Lawrence Lessig’s latest, and reportedly last, Creative Commons related book, Remix: Making Art and Commerce Thrive in a Hybrid Economy, has been released and it looks very impressive! Here’s the blurb :
For more than a decade, we’ve been waging a war on our kids in the name of the 20th Century’s model of “copyright law.” In this, the last of his books about copyright, Lawrence Lessig maps both a way back to the 19th century, and to the promise of the 21st. Our past teaches us about the value in “remix.” We need to relearn the lesson. The present teaches us about the potential in a new “hybrid economy” — one where commercial entities leverage value from sharing economies. That future will benefit both commerce and community. If the lawyers could get out of the way, it could be a future we could celebrate.
As the founder and leading light of the Creative Commons movement, Lessig is ideally situate to comment on these matters. Indeed, as I wait for my copy to arrive in the mail, my only disappointment is that the book didn’t come out a few months earlier – my honours students are currently completing their own remix projects and this would have been the perfect companion text (you can see the chapter breakdown to get an idea of the content). As with all of Lessig’s books, a freely redistributable version will be released shortly, this time under the Bloomsbury Academic imprint, a new line of academic books which will release all of their titles under CC or similar licenses allowing free redistribution (if you’re interested, you can read an interview with Bloomsbury Academic’s publisher Frances Pinter about this new line).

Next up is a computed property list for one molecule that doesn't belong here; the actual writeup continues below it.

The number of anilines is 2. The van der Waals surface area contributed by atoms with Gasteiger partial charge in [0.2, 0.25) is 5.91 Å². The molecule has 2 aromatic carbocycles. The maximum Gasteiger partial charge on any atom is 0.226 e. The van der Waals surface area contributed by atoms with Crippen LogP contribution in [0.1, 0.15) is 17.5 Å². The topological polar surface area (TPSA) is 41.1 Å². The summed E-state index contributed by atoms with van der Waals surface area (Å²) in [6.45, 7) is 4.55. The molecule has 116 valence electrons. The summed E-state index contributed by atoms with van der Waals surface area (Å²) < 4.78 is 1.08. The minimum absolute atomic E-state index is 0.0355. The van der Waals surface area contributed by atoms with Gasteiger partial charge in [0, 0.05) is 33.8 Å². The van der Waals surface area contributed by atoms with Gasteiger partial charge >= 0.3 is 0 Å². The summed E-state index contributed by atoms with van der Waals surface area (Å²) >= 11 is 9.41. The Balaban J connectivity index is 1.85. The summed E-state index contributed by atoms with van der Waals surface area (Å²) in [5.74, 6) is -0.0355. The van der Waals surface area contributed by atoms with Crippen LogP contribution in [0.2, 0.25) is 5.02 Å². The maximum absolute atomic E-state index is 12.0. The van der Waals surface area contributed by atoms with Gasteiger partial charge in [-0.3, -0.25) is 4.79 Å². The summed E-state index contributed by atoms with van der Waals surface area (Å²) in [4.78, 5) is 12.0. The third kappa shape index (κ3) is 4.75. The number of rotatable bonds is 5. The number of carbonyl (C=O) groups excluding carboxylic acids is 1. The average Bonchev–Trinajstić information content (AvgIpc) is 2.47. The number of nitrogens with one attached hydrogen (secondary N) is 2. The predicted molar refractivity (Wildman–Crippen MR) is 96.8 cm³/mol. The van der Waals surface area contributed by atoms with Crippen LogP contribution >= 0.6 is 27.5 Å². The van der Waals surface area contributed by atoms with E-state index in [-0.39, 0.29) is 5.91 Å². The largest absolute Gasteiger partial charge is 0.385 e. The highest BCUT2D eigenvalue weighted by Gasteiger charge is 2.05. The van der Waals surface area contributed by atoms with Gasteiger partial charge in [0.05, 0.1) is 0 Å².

As well as the book, you’ll definitely want to watch out for Brett Gaylor’s new documentary RiP: A Remix Manifesto which takes a look a remix culture via interviews with the usual suspects (Lessig, Doctorow), but with mashup and remix artist Girl Talk as the focal story. Here’s the trailer: